Managing Linux Kernel Upgrades In Debian

Brief: This article explains the steps to upgrade Linux kernel in Debian. It also provides you a few tips and some trivia around kernel management in Debian Linux.

While upgrading Linux Kernel in Ubuntu is slightly easier thanks to some graphical tool, I as a Debian user prefer to set things right in the terminal instead of in GUI. Before we see how to upgrade Linux kernel in Debian, let’s see a few things about it first.

How to upgrade Linux kernel in Debian

The Debian LTS kernel Initiative

Now the Linux kernel is an ever-moving target. Roughly every four months Linus releases a new kernel. Four months is a pretty short time to catch all the regressions and add new features etc. and hence . in 2011, a number of electronic makers came together and the LTSI initiative was born.

The reason I shared the above is, at least in Debian, the Debian kernel maintainers always try to stick to the LTSI release in the stable release. The reasoning is simple, you get two years maintenance from upstream kernel which is similar to Redhat and Canonical’s Ubuntu. Debian also provides security support for 5 years for the Debian kernel plus apps and they have been somewhat successful in raising the required amount although it never can be enough.

Who really needs a new kernel?

There are only 2-3 types of people or people thrown into situations where a kernel upgrade will benefit.

  • Have the latest hardware – While both chip manufacturers nowadays send code and driver contributions around 6 months before release, the userspace tools would need more time to be optimized and know the system a bit more intimately. For e.g. if I were to a Kaby Lake processor or a Zen processor then having the latest kernels will at the very least make sure you have a CLI (command-line interface) if not the GUI.
  • Regression – At times, mistakes do happen which are called regressions. These regressions over-time are and can be expensive to an organization. This has been discussed and known over the years and the only way to do that is have more and more users testing the kernels and having a variety of kernels in real-world conditions. In reality, most people do not even know that the kernel has a performance regression unless there is a specific use-case and there are other kernel versions doing the same/similar work with the same specs.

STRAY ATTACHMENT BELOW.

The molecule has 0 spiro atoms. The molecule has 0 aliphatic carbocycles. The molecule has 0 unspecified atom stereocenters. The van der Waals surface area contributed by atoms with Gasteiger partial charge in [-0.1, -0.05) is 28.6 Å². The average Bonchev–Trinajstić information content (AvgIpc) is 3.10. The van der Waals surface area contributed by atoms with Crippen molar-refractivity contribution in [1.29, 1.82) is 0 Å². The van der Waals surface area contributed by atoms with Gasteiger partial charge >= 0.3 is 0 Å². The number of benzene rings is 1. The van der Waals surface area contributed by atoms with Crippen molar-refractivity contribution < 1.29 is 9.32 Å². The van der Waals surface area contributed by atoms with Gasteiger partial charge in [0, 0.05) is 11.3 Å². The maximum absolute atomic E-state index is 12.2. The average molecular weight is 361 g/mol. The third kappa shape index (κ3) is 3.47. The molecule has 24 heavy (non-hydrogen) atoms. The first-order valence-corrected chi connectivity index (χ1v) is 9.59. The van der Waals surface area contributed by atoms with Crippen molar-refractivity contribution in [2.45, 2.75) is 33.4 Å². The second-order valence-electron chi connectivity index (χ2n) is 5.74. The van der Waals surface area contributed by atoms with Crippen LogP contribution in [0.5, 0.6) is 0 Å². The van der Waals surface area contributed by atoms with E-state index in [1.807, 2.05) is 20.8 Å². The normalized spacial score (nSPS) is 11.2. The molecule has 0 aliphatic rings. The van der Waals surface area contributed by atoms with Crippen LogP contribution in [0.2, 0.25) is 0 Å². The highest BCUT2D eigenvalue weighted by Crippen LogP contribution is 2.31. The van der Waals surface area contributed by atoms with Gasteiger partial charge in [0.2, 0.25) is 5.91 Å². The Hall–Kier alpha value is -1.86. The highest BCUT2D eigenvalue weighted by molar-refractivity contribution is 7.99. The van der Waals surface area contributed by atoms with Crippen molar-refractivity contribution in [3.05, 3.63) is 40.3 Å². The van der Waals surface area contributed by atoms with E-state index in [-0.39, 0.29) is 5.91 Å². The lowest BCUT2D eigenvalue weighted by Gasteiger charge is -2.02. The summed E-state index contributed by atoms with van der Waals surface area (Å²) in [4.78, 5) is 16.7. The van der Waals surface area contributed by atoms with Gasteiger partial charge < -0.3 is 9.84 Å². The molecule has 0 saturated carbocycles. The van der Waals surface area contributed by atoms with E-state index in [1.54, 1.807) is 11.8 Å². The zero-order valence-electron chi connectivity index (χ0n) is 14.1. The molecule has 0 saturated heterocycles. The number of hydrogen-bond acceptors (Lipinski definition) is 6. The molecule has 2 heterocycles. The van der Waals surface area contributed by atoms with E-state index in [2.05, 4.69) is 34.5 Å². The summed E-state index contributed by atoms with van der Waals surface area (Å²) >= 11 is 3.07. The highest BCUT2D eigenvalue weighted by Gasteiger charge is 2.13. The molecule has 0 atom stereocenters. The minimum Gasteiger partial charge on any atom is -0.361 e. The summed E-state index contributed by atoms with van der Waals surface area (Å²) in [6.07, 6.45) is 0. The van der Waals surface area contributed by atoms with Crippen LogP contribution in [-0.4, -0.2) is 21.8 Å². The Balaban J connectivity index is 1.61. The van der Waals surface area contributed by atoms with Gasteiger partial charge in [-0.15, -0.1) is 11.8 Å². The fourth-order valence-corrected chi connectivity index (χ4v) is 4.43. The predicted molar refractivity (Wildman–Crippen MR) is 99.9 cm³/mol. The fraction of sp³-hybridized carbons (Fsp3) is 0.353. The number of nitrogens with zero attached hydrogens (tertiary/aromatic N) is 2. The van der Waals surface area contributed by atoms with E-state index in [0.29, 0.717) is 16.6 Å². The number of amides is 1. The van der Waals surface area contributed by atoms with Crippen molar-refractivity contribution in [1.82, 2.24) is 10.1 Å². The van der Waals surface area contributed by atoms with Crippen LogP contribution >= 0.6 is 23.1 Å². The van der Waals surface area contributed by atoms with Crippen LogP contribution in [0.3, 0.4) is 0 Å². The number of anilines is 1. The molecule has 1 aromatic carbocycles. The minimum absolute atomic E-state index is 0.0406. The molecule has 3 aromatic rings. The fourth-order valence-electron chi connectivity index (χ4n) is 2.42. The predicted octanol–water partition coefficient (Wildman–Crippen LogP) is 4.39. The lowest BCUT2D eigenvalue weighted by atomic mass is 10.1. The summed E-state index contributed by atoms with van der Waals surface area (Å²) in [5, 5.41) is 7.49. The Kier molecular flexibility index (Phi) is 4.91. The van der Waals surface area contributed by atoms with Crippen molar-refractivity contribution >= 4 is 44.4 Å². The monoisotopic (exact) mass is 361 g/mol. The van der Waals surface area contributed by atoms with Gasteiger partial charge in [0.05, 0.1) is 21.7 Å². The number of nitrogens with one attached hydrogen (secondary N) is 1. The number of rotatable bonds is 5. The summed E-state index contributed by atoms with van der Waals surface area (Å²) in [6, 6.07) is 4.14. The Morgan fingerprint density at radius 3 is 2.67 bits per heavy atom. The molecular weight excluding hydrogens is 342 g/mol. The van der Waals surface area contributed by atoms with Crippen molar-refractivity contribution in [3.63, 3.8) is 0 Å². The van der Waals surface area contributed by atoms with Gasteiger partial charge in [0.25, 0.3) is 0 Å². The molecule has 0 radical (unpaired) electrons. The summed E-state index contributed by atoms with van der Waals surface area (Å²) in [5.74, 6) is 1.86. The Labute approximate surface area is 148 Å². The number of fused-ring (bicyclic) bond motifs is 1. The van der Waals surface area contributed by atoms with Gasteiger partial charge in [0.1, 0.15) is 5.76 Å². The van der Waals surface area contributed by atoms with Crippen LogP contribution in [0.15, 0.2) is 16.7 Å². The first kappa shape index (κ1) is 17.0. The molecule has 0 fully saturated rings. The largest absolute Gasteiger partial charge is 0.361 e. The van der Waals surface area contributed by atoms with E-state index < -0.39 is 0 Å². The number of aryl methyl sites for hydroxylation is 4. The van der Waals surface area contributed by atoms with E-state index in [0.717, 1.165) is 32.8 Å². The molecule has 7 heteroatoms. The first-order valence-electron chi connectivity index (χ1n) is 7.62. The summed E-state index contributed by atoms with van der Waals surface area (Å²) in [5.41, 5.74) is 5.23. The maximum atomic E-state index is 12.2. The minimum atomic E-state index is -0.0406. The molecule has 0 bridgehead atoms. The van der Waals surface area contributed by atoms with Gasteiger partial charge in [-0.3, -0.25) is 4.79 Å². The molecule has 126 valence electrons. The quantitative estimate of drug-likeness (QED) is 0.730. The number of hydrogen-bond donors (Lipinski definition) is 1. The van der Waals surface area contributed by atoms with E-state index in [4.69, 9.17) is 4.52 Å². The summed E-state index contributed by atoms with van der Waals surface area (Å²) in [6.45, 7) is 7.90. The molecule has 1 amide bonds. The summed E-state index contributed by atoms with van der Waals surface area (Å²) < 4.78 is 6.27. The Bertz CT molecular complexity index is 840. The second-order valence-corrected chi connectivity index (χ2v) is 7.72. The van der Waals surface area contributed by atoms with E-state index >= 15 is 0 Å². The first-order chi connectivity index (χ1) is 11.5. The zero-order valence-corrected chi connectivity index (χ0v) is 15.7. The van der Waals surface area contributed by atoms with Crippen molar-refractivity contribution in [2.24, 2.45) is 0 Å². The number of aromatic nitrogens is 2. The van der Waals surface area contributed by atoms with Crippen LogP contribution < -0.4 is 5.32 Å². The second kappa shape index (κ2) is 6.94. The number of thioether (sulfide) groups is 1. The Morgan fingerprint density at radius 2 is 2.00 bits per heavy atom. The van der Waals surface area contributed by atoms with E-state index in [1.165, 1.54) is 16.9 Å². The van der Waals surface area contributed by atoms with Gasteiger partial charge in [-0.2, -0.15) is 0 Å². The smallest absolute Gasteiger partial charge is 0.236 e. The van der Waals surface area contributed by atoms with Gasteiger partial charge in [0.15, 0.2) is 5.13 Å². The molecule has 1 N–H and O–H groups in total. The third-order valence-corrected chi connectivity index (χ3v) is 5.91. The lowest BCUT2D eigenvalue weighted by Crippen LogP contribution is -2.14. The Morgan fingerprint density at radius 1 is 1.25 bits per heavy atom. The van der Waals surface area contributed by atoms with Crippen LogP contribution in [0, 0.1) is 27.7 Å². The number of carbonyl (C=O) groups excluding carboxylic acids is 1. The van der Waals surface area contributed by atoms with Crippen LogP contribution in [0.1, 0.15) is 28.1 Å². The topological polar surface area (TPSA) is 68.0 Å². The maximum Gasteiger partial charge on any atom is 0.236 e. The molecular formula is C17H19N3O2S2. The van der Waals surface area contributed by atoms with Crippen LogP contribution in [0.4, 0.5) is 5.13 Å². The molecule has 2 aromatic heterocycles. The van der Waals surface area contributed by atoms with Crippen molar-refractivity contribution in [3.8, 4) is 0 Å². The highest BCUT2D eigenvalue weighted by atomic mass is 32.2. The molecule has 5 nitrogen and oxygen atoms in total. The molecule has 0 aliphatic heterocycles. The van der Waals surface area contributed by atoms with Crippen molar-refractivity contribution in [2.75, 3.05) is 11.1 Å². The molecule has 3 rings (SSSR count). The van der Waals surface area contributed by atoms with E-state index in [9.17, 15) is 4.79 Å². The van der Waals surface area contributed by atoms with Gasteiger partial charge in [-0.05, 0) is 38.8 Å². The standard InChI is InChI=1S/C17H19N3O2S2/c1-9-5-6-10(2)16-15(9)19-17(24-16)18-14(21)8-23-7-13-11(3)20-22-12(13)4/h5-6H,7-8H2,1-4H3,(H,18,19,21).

• Formatting a system to start things from scratch – Whenever you format your system it makes most sense to use the latest available kernel

How to know Linux Kernel version in Debian Linux?

Before we go anywhere or do anything, we need to know what is the version of the existing kernel. You can use the command below:

uname -r

The output of the above command for my system is 4.9.0-2-amd64 meaning that I use Linux Kernel 4.9.0-2.

Using backport Linux kernels in Debian

Now if I were on Debian Jessie, what is called as the “stable” in Debian for 64-bit systems (as that’s in vogue now) – I would be using 3.16.0-4. Now let’s say for one or the reason from the above, you want the backported kernel. Now the only thing you need to do is to add backports to the list of /etc/apt/sources.list . Here is an example of an /etc/apt/sources.list using stable –

Do that and run sudo aptitude update

Look for available Linux Kernel

Once the index is updated, you can do –

aptitude search linux-image

It should give you a list containing your existing kernel as well as any new kernel images its finds. Mine is a bit differently tailored /etc/apt/sources.list hence gives slightly different results.

As you can see, the linux-image commanded also showed the 32-bit kernels because I have added architecture-i386 as a foreign architecture.

Installing a new Linux Kernel in Debian

Now usually if people want to update, they simply update linux-image-amd64 and it will pull in the required dependencies.

In my case, however, as there are no kernel updates in the short-term I will show how to update/upgrade to the next kernel, in this case 4.10.0-trunk. So this is what I do:

sudo aptitude install linux-image-4.10.0-trunk-amd64-unsigned linux-headers-4.10.0-trunk-amd64

Just follow the instructions. If something goes wrong, you’ll still be on the old kernel. However, I would insist that you file a bug report to Debian developers.

I hope you know how to upgrade Linux kernel in Debian and you also learned a few things about Linux kernel. As I love using Debian, I’ll write more articles around it in coming weeks.

About the author


I'm a vagabond, free-spirited soul who enjoys street food, sci-fi, fantasy, security, GNU/Linux, travel, cooking in no pre-defined order. You can find me at <a href="https://flossexperiences.wordpr

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